Part of a series on the structural determinants of health disparities affecting the most underserved communities.
Authored by Phuoc Le, MD and Sam Aptekar
Most will be surprised to learn that American Indians and Alaska Natives represent the only populations in the United States with a legal birthright to health care. Even though Article 25 of the UN’s Universal Declaration of Human Rights declares, “everyone has the right to a standard of living adequate for the health and well-being of himself and of his family, including…medical care and necessary social services,” U.S. federal policy only guarantees this human right to enrolled tribal members. The source of this juridical entitlement is what the United States Supreme Court has defined as the federal trust responsibility.
Between 1787 and 1871, the United States signed nearly 400 treaties with Indian tribes, in which, for the exchange of millions of acres of tribal land, the U.S. government promised in perpetuity to respect their sovereignty and provide benefits, including housing, education, and healthcare. Argued in March 1983, United States v. Mitchell is the most recent Supreme Court case establishing this principle as a matter of law. This week marks the 36-year-anniversary of that seminal case, providing us the opportunity to discuss the federal government’s failure to adequately fund the healthcare institutions that serve American Indians and Alaska Natives despite its legal responsibility to do so.
The current life expectancy for American Indians and Alaska Natives is 73 years, 5.5 years less than that of the general population. American Indians die at higher rates from heart disease, cancer, diabetes, stroke, and kidney disease. When we consider why Native communities suffer from preventable and treatable diseases at disproportionate frequencies, we must first evaluate the inequity in Congressional funding for Indian Health Services (IHS), the national agency within the Department of Health and Human Services that is responsible for providing comprehensive healthcare to the country’s enrolled American Indians and Alaska Natives.
Based on the most recent available data, per capita spending on Indian Health Services is far lower than any other federal health care agency, including Medicare, Medicaid, and the Bureau of Prisons. In 2016, Congress invested $3,337 per capita on Indian health care, compared to $5,000 on prisoners and $12,744 on Medicare beneficiaries. For anyone intent on remedying the perpetuation of chronic health disparities that afflict Native communities, Congress’ stark underfunding of IHS should be prioritized rectification.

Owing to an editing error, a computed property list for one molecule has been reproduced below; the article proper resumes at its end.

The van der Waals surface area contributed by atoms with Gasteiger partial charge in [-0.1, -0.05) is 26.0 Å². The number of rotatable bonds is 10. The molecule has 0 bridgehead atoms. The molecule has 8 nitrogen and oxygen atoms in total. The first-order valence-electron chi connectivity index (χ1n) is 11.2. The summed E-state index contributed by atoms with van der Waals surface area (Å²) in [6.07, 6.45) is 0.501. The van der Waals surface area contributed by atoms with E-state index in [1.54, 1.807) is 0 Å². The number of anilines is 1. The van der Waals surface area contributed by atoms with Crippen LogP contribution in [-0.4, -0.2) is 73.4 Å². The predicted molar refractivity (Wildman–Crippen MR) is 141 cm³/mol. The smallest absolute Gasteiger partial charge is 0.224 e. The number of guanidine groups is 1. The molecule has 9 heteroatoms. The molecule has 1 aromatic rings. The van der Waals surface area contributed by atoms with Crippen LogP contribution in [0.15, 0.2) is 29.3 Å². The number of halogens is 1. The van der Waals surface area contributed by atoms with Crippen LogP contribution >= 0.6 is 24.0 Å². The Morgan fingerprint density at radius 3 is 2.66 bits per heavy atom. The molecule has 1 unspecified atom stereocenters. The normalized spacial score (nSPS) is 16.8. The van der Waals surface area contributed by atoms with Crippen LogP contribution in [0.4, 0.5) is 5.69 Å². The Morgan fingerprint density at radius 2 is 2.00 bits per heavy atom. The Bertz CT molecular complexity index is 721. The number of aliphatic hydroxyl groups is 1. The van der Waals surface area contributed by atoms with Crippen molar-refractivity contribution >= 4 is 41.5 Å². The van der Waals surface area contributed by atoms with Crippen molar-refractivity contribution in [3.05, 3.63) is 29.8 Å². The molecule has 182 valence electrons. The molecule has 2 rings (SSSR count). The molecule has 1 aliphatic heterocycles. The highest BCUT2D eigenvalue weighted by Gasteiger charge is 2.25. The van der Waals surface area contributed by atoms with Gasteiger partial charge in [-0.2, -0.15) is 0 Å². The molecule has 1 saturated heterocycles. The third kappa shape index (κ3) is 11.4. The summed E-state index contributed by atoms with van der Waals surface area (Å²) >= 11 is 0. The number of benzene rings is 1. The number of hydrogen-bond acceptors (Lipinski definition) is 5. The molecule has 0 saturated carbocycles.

According to a report published by the U.S. Commission on Civil Rights, an independent, bipartisan agency established by Congress, “Over the past 300 years, Native Americans have traded hundreds of millions of acres to the federal government in exchange for benefits to guarantee the survival and integrity of their tribes, including health care.” So why does the only population in the United States with a guarantee to healthcare at birth suffer from preventable diseases at grossly disproportionate rates? There is no easy answer to this question as it is both morally and legally reprehensible.
If we, as physicians, wish to see the actualization of the historical promises made by the U.S. government to its American Indian citizens, we must be aware of, and speak up for, the urgent need for increased funding to IHS. To be sure, this is not where the fight ends; more equitable health outcomes will only occur if we also target systemic inequality in housing, education, and income, but it is certainly a starting point we can all rally behind.
 There is no universally agreed-upon term for the first peoples of North America. In his influential 1998 essay, “I Am an American Indian, Not a Native American!” South Dakota activist Russel Means denounced “Native American” as a “generic government term used to describe all the indigenous prisoners of the United States.” Other activists, however, have provided differing perspectives. Ultimately, the decision lies with individuals among these communities. However, the authors of this post have selected the imperfect term “American Indian” because of its legal implications; at a 1977 United Nations conference in Geneva, the Native representatives unanimously elected the use of “American Indian,” which now predominates in legal settings.